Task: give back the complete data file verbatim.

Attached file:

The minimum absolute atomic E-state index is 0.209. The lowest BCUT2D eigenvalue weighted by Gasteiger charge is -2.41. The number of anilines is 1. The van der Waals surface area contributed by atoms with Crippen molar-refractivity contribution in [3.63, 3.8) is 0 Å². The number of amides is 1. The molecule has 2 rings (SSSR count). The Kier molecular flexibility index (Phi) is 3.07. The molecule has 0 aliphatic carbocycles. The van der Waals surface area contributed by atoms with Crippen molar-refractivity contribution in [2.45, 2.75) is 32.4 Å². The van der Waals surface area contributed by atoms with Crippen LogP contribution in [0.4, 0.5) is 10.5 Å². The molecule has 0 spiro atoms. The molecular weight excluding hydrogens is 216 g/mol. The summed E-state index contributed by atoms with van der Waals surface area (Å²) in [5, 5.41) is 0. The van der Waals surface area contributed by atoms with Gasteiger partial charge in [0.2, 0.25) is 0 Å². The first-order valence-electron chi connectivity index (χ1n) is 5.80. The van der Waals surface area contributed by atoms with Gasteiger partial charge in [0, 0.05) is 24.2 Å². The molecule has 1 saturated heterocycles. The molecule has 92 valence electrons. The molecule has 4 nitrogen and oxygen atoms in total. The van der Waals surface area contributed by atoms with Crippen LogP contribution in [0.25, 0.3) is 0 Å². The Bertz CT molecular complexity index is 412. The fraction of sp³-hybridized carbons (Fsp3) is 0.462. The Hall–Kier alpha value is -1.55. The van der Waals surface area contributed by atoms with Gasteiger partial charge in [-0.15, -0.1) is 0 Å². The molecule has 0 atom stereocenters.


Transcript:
The minimum absolute atomic E-state index is 0.209. The lowest BCUT2D eigenvalue weighted by Gasteiger charge is -2.41. The number of anilines is 1. The van der Waals surface area contributed by atoms with Crippen molar-refractivity contribution in [3.63, 3.8) is 0 Å². The number of amides is 1. The molecule has 2 rings (SSSR count). The Kier molecular flexibility index (Phi) is 3.07. The molecule has 0 aliphatic carbocycles. The van der Waals surface area contributed by atoms with Crippen molar-refractivity contribution in [2.45, 2.75) is 32.4 Å². The van der Waals surface area contributed by atoms with Crippen LogP contribution in [0.4, 0.5) is 10.5 Å². The molecule has 0 spiro atoms. The molecular weight excluding hydrogens is 216 g/mol. The summed E-state index contributed by atoms with van der Waals surface area (Å²) in [5, 5.41) is 0. The van der Waals surface area contributed by atoms with Gasteiger partial charge in [0.2, 0.25) is 0 Å². The first-order valence-electron chi connectivity index (χ1n) is 5.80. The van der Waals surface area contributed by atoms with Gasteiger partial charge in [0, 0.05) is 24.2 Å². The molecule has 1 saturated heterocycles. The molecule has 92 valence electrons. The molecule has 4 nitrogen and oxygen atoms in total. The van der Waals surface area contributed by atoms with Crippen LogP contribution in [0.25, 0.3) is 0 Å². The Bertz CT molecular complexity index is 412. The fraction of sp³-hybridized carbons (Fsp3) is 0.462. The Hall–Kier alpha value is -1.55. The van der Waals surface area contributed by atoms with Gasteiger partial charge in [-0.15, -0.1) is 0 Å². The molecule has 0 atom stereocenters.